Elite suppressors of HIV to change how scientists monitor spread of disease

Scientists at Johns Hopkins have found that 1 percent to 2 percent of those infected with HIV in Baltimore apparently suppress the virus to nearly undetectable levels on their own, confounding public health efforts to accurately monitor the pandemic's spread, now in its 20th year.

The city's health department estimated in 2004 that nearly 14,000 residents are infected.

These so-called elite suppressors of the virus are scientifically almost indistinguishable from new cases of the disease, researchers say, because they have low blood concentrations of antibodies to HIV. The scientists note that these low viral blood levels could result from use of antiretroviral therapy or because of genetic variations that give some people especially strong immune systems, which result in lower concentrations of antibody to HIV when the virus is suppressed. Those with weaker immune systems are also more likely to have already died, leaving behind a greater proportion of those with stronger immunity.

The Hopkins study tested blood in 1,549 patients who came to The Johns Hopkins Hospital emergency room between June and August 2001. All were screened for HIV using the current gold standard, serological testing algorithm for recent HIV seroconversion, or STARHS for short. STARHS is widely recommended by the U.S. Centers for Disease Control and Prevention, and the test relies on differentiating newly infected from chronically infected people based on the amount of HIV antibodies present. Normally, the antibody concentration to HIV increases over time during the first six months of infection.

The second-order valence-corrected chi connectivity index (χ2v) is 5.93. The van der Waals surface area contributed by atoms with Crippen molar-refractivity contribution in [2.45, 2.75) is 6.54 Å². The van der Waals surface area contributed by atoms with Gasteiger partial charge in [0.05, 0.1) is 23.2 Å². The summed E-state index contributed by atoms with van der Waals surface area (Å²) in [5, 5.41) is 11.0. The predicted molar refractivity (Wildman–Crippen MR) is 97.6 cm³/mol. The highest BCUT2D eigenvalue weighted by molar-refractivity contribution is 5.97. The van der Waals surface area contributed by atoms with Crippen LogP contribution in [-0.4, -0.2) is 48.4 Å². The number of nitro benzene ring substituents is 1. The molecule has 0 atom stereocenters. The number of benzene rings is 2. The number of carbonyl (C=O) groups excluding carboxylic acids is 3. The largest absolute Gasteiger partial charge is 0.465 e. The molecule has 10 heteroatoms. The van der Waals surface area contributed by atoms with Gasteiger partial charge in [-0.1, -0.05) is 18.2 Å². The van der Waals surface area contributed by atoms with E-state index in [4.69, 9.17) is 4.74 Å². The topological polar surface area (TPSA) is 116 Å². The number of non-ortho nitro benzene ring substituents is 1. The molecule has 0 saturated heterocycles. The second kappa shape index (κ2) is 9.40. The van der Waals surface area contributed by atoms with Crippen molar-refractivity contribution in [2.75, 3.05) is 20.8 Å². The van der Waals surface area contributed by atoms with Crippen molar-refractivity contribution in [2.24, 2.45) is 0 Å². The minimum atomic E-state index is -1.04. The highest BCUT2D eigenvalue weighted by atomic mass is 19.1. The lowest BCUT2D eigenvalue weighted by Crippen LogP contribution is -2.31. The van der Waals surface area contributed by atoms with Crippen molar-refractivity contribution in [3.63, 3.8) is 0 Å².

Some 183 tested positive (12 percent), including 35 who did not know they were infected. Of those who tested positive, 11 were identified by STARHS as newly infected because they had low levels of antibodies to HIV. However, when researchers added a second test to measure the strength of antibody-antigen binding in the immune system's response to HIV infection, they found only six new infections. In the second test, called Affinity/Avidity, an immature response from a new infection produces weak binding, whereas a mature infection involves strong binding.

Additional blood testing for the presence of antiretroviral drugs revealed that two samples were from patients who had already begun treatment, explaining why they had suppressed the virus. This left researchers with three inexplicable cases of strong viral suppression and the likely conclusion that they were elite suppressors. Additional evidence came from comparing the remaining blood samples to eight others from previously known elite suppressors in Baltimore. Tests showed similar results - low antibody levels, strong antibody binding to virus, less than 50 copies of the virus per cubic milliliter of blood, and no antiretrovirals present - affirming their original suspicion of elite suppression.

Lead researcher Oliver Laeyendecker, M.S., M.B.A., a senior research associate at The Johns Hopkins University School of Medicine, says the emergence of elite suppressors creates confusion for those responsible for monitoring new infections and spread of HIV. He adds that new testing algorithms, in addition to STARHS and Affinity/Avidity, will have to be developed to accurately discount any artificially "new" cases of the disease, especially as the disease enters its mature phase on a global scale and as the developing world gains increased access to antiretroviral therapies.

The Effect of Viral Suppression on Cross-Sectional Incidence Testing, the 2001 Johns Hopkins Hospital Emergency Department Sero-Survey as an Example. Oliver Laeyendecker, Charlamine Henson, S. Michele Owen, Bobbi Jo Horne, Richard Rothman, Gabor Kelen, Kerrunne Ketlogetswe, Judy Shahan, Renu Lal, and Thomas Quinn.


The opinions expressed here are the views of the writer and do not necessarily reflect the views and opinions of News Medical.
Post a new comment
You might also like...
New injectable solution could help manage HIV unlike any current treatment methods